The Weather Service Says Southern California Gets the Bulk of its Rain

The Weather Service Says Southern California Gets the Bulk of its Rain

Warmer weather on tap for Southern California after weekend of storms By Anthony Deutsch

Los Angeles Times Published: September 18, 2011 10:57 p.m.

The National Weather Service says the record low temperature for Los Angeles is expected to reach the high 90s on Monday. The record high temperature is 99 degrees in Pasadena.

The heatwave was expected to peak on Wednesday morning when temperatures may reach 100 degrees in Los Angeles County and the surrounding areas. The heat will last until the end of the week. Temperatures during the heat of the day were in the upper 90s and upper 100s in Pasadena on Monday. High temperatures in L.A. haven’t reached 90 degrees since June 4.

SACRAMENTO — When it rains, Southern California gets the bulk of its water. And when it snows, it gets the bulk of its water.

So what happens when it rains and doesn’t snow in the spring?

The answer: The rain and runoff, along with the reservoirs and aquifers, soak up most of the rainwater. And that doesn’t go away, especially for those areas west of the San Francisco Bay Area.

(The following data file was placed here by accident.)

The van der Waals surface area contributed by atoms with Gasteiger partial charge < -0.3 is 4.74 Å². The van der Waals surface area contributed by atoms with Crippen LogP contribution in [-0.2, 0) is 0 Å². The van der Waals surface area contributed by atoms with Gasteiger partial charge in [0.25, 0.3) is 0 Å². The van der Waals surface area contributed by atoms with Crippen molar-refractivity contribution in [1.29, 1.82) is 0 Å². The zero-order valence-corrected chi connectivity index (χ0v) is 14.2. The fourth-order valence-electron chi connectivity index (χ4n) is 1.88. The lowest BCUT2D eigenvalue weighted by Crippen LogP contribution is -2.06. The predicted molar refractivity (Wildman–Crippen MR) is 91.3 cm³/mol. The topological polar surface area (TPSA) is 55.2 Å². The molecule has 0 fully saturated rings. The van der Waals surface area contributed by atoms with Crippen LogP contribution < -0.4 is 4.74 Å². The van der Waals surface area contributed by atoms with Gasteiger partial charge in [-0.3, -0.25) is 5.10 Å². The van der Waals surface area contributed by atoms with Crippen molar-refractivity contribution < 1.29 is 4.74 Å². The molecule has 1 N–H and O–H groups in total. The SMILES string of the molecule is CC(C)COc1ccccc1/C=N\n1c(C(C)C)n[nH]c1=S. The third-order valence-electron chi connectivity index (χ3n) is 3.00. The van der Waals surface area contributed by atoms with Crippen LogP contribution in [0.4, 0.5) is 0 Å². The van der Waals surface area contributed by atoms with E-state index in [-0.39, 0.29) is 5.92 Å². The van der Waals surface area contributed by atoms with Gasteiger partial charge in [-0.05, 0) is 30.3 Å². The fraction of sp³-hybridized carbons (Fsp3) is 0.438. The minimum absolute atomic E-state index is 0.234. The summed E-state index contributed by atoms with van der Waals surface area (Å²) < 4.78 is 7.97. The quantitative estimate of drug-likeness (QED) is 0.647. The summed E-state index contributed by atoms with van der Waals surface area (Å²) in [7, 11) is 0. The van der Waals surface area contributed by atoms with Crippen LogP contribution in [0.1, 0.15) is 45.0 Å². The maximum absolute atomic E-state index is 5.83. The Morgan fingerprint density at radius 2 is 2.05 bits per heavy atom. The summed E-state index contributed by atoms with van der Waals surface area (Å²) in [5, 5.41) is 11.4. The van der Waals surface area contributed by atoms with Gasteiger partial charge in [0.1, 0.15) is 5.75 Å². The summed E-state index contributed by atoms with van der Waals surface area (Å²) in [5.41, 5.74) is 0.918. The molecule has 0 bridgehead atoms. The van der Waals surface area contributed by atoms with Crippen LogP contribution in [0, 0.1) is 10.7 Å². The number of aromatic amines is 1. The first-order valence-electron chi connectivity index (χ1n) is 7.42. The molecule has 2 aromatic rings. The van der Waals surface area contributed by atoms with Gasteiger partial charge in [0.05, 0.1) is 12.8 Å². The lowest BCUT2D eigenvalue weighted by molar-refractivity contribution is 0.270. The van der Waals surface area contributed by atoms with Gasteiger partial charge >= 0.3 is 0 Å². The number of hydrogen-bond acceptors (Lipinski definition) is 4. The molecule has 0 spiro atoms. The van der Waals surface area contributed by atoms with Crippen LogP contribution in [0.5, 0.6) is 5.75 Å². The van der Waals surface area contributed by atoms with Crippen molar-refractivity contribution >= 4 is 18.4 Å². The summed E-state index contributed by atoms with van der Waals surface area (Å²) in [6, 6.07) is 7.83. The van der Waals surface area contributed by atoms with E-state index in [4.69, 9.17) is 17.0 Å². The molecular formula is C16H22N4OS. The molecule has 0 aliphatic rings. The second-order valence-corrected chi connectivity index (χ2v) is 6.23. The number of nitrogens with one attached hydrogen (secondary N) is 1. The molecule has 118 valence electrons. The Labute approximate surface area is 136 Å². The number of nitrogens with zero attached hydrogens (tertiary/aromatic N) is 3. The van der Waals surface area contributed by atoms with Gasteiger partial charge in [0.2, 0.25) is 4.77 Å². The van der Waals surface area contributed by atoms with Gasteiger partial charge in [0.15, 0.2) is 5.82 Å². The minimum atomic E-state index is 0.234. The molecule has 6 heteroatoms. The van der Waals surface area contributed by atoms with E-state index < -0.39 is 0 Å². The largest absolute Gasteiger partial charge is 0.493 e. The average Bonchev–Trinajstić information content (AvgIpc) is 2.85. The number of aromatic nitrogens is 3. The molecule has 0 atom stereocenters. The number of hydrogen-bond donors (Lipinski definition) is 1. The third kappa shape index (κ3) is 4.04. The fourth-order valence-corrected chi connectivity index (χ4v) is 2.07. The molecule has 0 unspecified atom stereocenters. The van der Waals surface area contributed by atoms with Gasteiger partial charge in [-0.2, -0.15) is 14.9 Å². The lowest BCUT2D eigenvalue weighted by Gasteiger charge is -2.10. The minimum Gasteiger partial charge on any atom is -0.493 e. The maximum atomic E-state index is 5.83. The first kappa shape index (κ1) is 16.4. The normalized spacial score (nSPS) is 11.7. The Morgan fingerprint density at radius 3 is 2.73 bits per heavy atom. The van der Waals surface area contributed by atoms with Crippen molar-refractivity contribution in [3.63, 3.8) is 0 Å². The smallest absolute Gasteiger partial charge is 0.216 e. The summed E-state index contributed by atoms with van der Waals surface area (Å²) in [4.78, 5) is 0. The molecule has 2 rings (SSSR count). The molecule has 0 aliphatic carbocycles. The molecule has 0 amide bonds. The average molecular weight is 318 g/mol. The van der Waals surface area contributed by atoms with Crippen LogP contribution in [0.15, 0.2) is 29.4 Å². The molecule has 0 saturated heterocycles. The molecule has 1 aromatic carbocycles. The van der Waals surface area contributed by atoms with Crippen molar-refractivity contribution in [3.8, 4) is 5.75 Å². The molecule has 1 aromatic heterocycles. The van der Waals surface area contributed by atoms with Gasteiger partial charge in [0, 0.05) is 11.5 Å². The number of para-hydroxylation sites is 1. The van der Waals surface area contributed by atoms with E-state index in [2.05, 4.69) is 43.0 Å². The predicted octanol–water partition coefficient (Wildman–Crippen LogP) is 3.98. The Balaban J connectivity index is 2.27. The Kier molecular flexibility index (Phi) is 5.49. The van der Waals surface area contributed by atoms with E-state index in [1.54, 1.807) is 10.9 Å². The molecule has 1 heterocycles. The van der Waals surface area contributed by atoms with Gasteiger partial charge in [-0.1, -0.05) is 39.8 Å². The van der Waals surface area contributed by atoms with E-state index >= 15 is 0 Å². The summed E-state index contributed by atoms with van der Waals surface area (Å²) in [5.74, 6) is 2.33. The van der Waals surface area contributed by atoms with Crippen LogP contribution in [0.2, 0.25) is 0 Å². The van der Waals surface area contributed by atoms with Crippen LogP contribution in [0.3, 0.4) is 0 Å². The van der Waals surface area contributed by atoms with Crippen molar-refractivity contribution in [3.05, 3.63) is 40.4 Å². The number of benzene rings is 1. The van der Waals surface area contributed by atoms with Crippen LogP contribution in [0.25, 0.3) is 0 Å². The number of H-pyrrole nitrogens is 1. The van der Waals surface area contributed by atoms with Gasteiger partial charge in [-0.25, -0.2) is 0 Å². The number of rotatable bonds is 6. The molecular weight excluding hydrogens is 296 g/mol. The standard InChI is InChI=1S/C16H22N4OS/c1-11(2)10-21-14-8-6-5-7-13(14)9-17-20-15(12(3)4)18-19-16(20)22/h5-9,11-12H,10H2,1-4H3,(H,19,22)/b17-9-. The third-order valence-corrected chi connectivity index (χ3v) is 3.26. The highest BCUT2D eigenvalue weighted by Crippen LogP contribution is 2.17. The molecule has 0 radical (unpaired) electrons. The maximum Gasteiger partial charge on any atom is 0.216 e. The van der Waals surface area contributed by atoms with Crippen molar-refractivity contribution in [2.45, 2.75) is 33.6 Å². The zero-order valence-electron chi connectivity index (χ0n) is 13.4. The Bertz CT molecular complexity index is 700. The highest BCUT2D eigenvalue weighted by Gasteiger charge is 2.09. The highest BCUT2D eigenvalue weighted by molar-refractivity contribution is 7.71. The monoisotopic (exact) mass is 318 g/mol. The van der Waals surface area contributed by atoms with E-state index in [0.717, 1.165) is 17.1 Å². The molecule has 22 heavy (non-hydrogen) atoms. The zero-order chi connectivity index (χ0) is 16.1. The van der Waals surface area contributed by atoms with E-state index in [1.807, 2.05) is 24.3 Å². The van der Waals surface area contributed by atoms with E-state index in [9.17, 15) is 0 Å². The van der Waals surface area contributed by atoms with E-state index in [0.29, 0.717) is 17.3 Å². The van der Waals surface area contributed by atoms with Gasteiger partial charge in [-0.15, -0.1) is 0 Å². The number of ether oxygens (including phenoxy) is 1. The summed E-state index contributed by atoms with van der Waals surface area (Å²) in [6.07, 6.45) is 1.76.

It also doesn’t take much of a snow to create a winter wonderland of ice dams and glacial lakes, or to trigger flash-flooding.

In fact, the weather service predicts that more than twice as much rain is expected in Southern California this winter as in any other season since record-keeping began in 1895. And the snowfall record will be hit, with the National Weather Service predicting a total of 7.5 inches by the end of the month.

“The amount of water and snow is at levels not seen in the past 60, 70, 80 years,” said Doug VanDyke, a hydrologist with the National Weather Service in Sacramento.

“In just the past couple of days, we’ve seen an

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